Brian Urlacher’s decision to reject a reported one-year offer from Chicago now creates a hole at mike linebacker. Like Urlacher, Ogletree is a former safety with outstanding athleticism. He can defend the pass, shows good pursuit, and is a three-down starting linebacker.

Alternative: D.J. Fluker, OT, Alabama

21. Cincinnati Bengals -- D.J. Fluker, OT, Alabama
Re-signing Andre Smith would nullify this selection, but if the Bengals do lose their starting right tackle, then Fluker is a more than adequate replacement. In fact, he’s a long-term upgrade. He has a solid build (6-5 & 339 pounds) and freakish arm length of 37 inches.  His weight needs monitoring, especially in the off-season, but he’s a very good right tackle prospect.

Alternative: Matt Elam, S, Florida

22. St. Louis Rams -- Matt Elam, S, Florida
Jeff Fisher is a defensive-minded guy and he could solidify St. Louis’ secondary with a safety. Elam is a thumper. He tackles well and has the speed to cover a lot of ground. He’s also capable of covering the slot, which elevates his value. His combination of ball skills, range, and tackling makes him the most polished safety available.

Alternative: Eddie Lacy, RB, Alabama

23. Minnesota Vikings -- Desmond Trufant, CB, Washington
The Vikings have invested youth into their secondary, but several of them, (namely Josh Robinson) remain unpolished. Trufant could start on day one. He’s aggressive, quick-footed, and breaks on the ball well. He does have a tendency to grab a lot and he won‘t get away with it in the pros. Nonetheless, Minnesota needs corners if they’re going to topple Green Bay in the NFC North.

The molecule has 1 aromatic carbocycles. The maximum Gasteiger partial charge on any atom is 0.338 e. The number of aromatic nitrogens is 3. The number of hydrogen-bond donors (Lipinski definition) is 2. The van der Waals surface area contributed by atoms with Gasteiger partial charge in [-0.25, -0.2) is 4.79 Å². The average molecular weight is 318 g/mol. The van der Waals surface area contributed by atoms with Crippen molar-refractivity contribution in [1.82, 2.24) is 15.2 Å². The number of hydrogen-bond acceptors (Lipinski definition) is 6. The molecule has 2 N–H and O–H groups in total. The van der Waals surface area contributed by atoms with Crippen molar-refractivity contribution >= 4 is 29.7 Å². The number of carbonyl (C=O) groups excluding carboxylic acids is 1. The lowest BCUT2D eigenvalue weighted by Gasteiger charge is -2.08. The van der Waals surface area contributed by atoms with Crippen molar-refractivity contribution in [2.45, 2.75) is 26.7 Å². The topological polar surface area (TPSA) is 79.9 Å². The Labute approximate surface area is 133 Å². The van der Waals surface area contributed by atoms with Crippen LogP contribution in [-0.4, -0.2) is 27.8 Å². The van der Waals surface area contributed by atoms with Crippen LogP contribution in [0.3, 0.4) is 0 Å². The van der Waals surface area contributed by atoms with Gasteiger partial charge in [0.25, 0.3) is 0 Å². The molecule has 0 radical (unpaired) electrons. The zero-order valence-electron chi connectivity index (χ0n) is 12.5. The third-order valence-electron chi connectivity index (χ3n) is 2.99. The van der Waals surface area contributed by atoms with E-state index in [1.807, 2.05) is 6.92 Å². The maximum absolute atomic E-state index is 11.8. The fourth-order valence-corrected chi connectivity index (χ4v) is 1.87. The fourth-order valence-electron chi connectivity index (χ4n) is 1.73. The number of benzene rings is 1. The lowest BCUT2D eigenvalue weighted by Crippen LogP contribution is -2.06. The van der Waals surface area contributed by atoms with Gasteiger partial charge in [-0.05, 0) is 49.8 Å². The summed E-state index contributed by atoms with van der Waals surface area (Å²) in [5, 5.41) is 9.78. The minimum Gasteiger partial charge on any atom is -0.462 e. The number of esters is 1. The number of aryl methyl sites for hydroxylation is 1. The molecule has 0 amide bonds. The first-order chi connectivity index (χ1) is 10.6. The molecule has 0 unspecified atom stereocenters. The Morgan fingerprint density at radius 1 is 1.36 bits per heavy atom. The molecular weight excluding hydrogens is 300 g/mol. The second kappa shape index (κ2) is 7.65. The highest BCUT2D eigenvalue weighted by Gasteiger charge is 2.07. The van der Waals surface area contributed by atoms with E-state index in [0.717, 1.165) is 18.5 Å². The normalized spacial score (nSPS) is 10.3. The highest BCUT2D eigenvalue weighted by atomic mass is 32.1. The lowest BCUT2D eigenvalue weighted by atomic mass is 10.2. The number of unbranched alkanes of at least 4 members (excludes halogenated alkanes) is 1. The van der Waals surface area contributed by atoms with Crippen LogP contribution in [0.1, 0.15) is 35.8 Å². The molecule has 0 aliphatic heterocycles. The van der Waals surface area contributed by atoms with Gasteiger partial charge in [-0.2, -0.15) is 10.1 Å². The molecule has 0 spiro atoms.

Alternative: Terrance Williams, WR, Baylor

24. Indianapolis Colts -- John Jenkins, DT, GeorgiaJohn Jenkins
Entering year two of their transition on defense, the Colts still lack key components to make their 3-4 defense work. Nose tackle is arguably the biggest of those needs. Jenkins has the natural size (346 pounds) to play nose tackle. Because of his conditioning, teams will monitor his rep count, but he flashes the dominance against the run Indy needs to upgrade their 29th ranked run defense.

Alternative: Jesse Williams, DT, Alabama

25. Minnesota Vikings -- Terrance Williams, WR, Baylor
Signing Greg Jennings helps, but it doesn’t solidify Minnesota’s receiving corps. The Vikings still need to add another young pass-catcher to take pressure off Adrian Peterson. Williams is a big-bodied possession receiver. He has the quickness, size, and route running to be an excellent outside threat in Minnesota’s offense.

Alternative: Jesse Williams, DT, Alabama

26. Green Bay Packers -- Jesse Williams, DT, Alabama
When it comes to Green Bay’s major needs, many pundits focus on their secondary and linebacker core. The Packers also need to inject youth into their defensive line. Williams is a 300-plus pound space eater that dominates versus the run. He may have to come off the field during sub packages, but he’s an upgrade over C.J. Wilson in their base defense. His presence gives the Packers more leeway with Ryan Pickett’s rep count.